Europe: Colleges are ‘unemployment factories’

In France, where universities are derided as “unemployment factories,” Xavier Niel has started a computer academy, reports the New York Times. Would-be programmers, who  pay no tuition and will earn no degree, have to be smart. They don’t have to be high school graduates.

The school breaks with the often-rigid methods and philosophy of the government-run education system wherever it can, and Mr. Niel believes it will produce graduates who are more innovative, more employable, more diverse and more useful to the stagnant French economy as a result.

. . . Despite a national jobless rate of nearly 11 percent, as many as 60,000 computer coding jobs are thought to be vacant in France, the government says, for lack of qualified candidates.

A telecom billionaire, Niel completed high school but not college, reports the Times.

Via Edububble, who also links to another Times‘ story on Europe’s overeducated, underemployed young people. Youth unemployment rates for those 24 and younger are 56 percent in Spain, 57 percent in Greece, 40 percent in Italy, 37 percent in Portugal and 28 percent in Ireland, reports the Times. The story starts in Madrid.

Alba Méndez, a 24-year-old with a master’s degree in sociology, sprang out of bed nervously one recent morning, carefully put on makeup and styled her hair. Her thin hands trembled as she clutched her résumé on her way out of the tiny room where a friend allows her to stay rent free.

She had an interview that day for a job at a supermarket.

Méndez has worked without pay for a sandwich chain and a luxury hotel. Unpaid internships are common.

“To gain experience, she was making plans to form a cooperative to study social issues like gender equality and sell reports to public institutions,” reports the Times.  (Good luck with that.)

In the supermarket interview, she learned most other applicants also had high-level university degrees. Méndez was offered a temporary job stocking grocery shelves and running a cash register. The monthly salary of €800 (about $1,080) is just enough to avoid moving back home with her parents.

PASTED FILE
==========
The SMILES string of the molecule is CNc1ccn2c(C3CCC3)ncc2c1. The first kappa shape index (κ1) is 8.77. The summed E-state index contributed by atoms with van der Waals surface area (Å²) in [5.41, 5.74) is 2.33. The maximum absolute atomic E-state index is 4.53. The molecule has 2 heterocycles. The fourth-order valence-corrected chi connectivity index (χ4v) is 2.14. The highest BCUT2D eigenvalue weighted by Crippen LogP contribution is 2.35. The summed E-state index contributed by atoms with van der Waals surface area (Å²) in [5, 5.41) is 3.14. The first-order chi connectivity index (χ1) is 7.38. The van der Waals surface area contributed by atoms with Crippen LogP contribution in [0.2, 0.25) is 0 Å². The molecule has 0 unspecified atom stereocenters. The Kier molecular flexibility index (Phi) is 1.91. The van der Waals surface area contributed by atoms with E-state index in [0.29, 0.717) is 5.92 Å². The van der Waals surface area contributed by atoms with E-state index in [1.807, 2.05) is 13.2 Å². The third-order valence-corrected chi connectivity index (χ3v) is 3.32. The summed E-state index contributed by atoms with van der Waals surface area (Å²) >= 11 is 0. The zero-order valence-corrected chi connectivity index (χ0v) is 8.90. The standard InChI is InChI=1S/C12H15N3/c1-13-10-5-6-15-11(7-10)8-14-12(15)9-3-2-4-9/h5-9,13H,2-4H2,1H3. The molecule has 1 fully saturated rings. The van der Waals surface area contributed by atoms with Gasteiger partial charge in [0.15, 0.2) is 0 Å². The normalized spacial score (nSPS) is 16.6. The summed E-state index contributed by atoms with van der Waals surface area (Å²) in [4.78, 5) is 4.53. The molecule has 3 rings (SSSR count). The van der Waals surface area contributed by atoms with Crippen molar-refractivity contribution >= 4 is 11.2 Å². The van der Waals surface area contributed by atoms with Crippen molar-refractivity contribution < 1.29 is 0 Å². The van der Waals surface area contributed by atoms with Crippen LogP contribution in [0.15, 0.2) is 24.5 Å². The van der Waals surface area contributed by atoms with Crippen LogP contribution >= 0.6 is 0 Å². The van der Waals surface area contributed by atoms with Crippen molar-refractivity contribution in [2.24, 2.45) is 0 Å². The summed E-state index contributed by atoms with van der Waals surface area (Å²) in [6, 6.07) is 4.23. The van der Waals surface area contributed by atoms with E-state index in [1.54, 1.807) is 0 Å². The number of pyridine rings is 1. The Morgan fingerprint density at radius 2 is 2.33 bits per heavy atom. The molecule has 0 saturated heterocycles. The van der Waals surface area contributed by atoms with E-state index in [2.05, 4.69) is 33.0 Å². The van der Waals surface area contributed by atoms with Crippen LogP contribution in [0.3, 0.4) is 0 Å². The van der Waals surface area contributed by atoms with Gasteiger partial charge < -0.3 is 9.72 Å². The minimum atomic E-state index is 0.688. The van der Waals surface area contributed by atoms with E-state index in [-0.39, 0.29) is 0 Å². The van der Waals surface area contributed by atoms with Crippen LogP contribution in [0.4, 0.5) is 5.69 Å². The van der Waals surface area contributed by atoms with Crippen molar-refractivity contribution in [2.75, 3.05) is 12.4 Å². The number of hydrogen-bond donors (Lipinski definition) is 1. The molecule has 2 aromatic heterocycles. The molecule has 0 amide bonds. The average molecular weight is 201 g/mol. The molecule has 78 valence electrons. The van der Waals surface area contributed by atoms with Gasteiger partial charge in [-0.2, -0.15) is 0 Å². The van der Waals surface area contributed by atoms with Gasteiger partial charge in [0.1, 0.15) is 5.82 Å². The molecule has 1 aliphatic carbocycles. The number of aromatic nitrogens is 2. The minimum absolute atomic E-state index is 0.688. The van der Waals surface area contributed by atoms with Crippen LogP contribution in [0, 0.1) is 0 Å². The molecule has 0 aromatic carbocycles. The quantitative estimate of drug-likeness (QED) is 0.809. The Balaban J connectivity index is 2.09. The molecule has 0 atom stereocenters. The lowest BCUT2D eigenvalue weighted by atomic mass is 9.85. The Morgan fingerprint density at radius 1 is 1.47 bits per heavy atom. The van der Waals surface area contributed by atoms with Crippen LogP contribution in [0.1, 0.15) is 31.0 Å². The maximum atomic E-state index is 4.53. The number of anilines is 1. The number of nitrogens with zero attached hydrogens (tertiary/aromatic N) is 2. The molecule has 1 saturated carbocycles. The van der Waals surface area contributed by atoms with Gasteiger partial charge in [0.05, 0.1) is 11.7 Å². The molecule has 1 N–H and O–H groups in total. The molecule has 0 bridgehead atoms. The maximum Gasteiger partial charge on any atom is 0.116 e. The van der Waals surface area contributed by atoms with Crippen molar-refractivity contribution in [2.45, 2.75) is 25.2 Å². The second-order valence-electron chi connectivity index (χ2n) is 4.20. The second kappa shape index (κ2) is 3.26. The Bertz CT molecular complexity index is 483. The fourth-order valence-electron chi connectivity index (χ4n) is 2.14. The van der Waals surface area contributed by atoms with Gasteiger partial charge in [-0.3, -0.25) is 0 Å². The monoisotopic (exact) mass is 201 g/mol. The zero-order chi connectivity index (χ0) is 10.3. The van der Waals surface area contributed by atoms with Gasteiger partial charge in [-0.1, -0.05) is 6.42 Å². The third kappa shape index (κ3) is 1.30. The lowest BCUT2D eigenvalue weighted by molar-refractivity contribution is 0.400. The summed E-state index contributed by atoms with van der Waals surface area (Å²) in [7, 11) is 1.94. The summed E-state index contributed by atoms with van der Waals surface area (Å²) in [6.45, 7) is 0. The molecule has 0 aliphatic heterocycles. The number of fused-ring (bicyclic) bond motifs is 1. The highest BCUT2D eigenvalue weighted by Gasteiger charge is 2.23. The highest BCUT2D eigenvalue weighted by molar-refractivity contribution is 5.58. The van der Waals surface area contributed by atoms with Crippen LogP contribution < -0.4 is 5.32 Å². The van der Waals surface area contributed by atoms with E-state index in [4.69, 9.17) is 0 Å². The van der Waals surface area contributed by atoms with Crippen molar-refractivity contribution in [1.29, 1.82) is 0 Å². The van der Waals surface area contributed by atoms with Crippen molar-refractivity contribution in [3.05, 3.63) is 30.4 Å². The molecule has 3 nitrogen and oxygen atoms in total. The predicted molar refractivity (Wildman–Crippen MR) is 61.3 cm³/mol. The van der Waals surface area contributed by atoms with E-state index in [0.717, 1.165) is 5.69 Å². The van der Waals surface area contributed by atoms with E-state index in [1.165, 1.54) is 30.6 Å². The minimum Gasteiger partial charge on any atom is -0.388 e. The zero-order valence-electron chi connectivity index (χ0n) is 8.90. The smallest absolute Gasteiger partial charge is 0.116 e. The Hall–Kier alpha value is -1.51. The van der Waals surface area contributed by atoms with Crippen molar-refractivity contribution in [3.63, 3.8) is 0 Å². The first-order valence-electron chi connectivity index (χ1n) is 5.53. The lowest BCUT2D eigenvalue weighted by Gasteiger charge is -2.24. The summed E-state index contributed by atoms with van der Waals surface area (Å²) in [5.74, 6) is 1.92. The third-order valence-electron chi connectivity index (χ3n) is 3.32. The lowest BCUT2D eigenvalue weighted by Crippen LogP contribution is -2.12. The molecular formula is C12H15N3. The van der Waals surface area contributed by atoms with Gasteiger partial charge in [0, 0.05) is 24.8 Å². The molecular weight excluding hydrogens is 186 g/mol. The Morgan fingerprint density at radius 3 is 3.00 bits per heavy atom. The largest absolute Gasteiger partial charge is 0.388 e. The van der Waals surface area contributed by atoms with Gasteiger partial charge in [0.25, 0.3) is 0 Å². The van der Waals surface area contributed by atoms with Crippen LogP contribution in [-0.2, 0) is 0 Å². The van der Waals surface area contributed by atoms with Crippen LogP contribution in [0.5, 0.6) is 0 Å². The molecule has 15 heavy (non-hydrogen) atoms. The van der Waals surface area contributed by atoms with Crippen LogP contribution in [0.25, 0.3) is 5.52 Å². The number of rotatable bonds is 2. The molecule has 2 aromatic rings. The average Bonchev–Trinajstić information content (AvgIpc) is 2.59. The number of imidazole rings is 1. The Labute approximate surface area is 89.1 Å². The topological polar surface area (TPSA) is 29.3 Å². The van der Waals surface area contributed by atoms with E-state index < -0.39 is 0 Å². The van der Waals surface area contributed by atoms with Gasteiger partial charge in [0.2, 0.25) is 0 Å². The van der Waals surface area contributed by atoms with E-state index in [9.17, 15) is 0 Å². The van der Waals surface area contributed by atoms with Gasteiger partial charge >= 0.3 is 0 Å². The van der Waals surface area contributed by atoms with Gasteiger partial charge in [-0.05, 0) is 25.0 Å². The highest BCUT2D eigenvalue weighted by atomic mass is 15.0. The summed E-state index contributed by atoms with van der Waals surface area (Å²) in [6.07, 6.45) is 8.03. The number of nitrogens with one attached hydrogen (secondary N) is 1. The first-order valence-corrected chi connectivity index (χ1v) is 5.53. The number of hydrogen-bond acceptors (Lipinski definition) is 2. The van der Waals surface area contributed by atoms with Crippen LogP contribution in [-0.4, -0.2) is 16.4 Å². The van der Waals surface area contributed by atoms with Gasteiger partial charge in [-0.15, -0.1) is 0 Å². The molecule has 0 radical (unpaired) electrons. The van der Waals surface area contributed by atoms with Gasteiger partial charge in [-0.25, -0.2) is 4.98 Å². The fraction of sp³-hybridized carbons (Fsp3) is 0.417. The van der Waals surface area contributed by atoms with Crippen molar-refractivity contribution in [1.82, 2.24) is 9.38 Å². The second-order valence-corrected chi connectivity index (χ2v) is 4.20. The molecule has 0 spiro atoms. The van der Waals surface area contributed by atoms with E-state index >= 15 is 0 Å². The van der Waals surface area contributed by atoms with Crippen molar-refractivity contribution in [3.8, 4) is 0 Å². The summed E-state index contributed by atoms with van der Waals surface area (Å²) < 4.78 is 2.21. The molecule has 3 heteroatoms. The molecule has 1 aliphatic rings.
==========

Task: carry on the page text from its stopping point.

“Be careful what you wish for,” advises Edububble. “Sure it would be nice if education cost less and there was little or no student debt, but then there would be even more smarty pants with nothing to do.”

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  1. Diane Ravitch in one of her posts refers to the problem of college graduates unable to get jobs for which a college degree is relevant. She then calls for increased public subsidies for college education! Subsidizing college education is what got us into this mess in the first place.

  2. Too right. If student loans were handled by private insurers who were allowed to use due diligence in approving loans, such outfits would be unlikely to approve loans for kids whose SAT/ACT scores didn’t show college readiness and/or whose intended majors

    • Sorry – this is posting before I hit the button. whose majors are unlikely to lead to a job enabling repayment. They should also be allowed to require copies of all course registrations and grades – just like a lot of draft boards used to do. (Weak grades and/or a sociology or theater major? Welcome to the Army) Race and ethnicity and other “diversity” factors should not be permitted to interfere with such due diligence. Of course, I am dreaming. Sigh

  3. Portugal, Ireland, Italy, Greece, Spain?

    Doesn’t anyone remember the PIIGS?

    The Euro is responsible, not so much education. The New York Times should have made at least a passing mention of the Euro crisis in this article.

    • Stacy in NJ says:

      The Mediterranean countries have ridged labor markets which was true prior to the introduction of the Euro. France in particular has a significant mismatch between degrees earned and those actually needed. The financial crisis only exacerbated the situation. The Euro and the EU allows working across borders. There are 250,000 French currently working in London.

  4. The concept of computer academies are actually quite idiotic, given that most bugs in software (per SANS) are usually due to mistakes made in coding over the last 30 years (I know, I fix a bunch of this stuff weekly).

    To assume that kids who have NO interest in learning will gravitate towards a computer academy where they MIGHT actually be able to handle programming in a couple of years might be worthwhile, but employers look for a lot of other things besides being brilliant at coding (soft skills, oral and written communications, time management, and understanding deadlines are at the top of things most employers want from high school or college graduates).